FIGURE 1-35 Model of how G proteins switch effectors on and off. (A) In their resting state, G proteins that consist of a, /3, and y-subunits are bound by the nucleotide guanosine diphosphate (GDP) and have no contact with receptors. (B) When a hormone or other first messenger binds to a receptor, the receptor causes the G protein to exchange GDP for the nucleotide guanosine triphosphate (GTP), which activates the G protein. (C) The G protein then dissociates, after which the GTP-bound a-subunit diffuses along the membrane and binds to an effector, activating it. The switch is "on." (D) After a few seconds, the a-subunit converts GTP to GDP, thereby inactivating itself. The a-subunit will then reassociate with the fi-y complex. [Modified with permission from the article by Linder, M. E., Gilman, A. G. (1992). G proteins. Sri. Am. July, p. 59.]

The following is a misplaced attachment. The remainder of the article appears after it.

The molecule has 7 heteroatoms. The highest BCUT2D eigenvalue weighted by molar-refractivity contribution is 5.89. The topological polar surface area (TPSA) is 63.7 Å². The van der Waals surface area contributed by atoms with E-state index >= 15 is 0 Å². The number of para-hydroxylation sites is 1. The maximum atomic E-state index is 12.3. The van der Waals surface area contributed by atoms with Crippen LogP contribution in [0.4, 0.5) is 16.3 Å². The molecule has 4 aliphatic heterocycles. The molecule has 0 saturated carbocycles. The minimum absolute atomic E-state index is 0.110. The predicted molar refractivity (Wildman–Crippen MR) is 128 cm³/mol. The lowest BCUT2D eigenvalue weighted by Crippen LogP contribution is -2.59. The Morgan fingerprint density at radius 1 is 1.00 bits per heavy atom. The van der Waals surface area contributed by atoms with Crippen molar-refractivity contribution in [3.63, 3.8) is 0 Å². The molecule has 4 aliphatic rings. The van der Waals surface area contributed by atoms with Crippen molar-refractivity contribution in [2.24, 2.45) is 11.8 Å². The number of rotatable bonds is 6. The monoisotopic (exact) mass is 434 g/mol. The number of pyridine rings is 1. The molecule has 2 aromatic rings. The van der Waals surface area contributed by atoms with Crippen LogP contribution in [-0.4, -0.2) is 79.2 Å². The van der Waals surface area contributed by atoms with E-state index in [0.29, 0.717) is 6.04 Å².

its cognate hormone. These ligand domains display little amino acid sequence homology with the ligand binding of the cognate receptors. Nevertheless, the PTP ligand-binding domain also displays a high affinity for its ligand: usually the Kd for the PTP ligand is 10-100 X lower than the Kd of the hormone's cognate receptor.
Since the hormone does not form a covalent linkage with the PTP, the interaction of the hormone (H) with PTP is governed by mass action considerations:
and the formation, k+l, and dissociation, k-lr steps for H • PTP are readily reversible. The equation for Kd is
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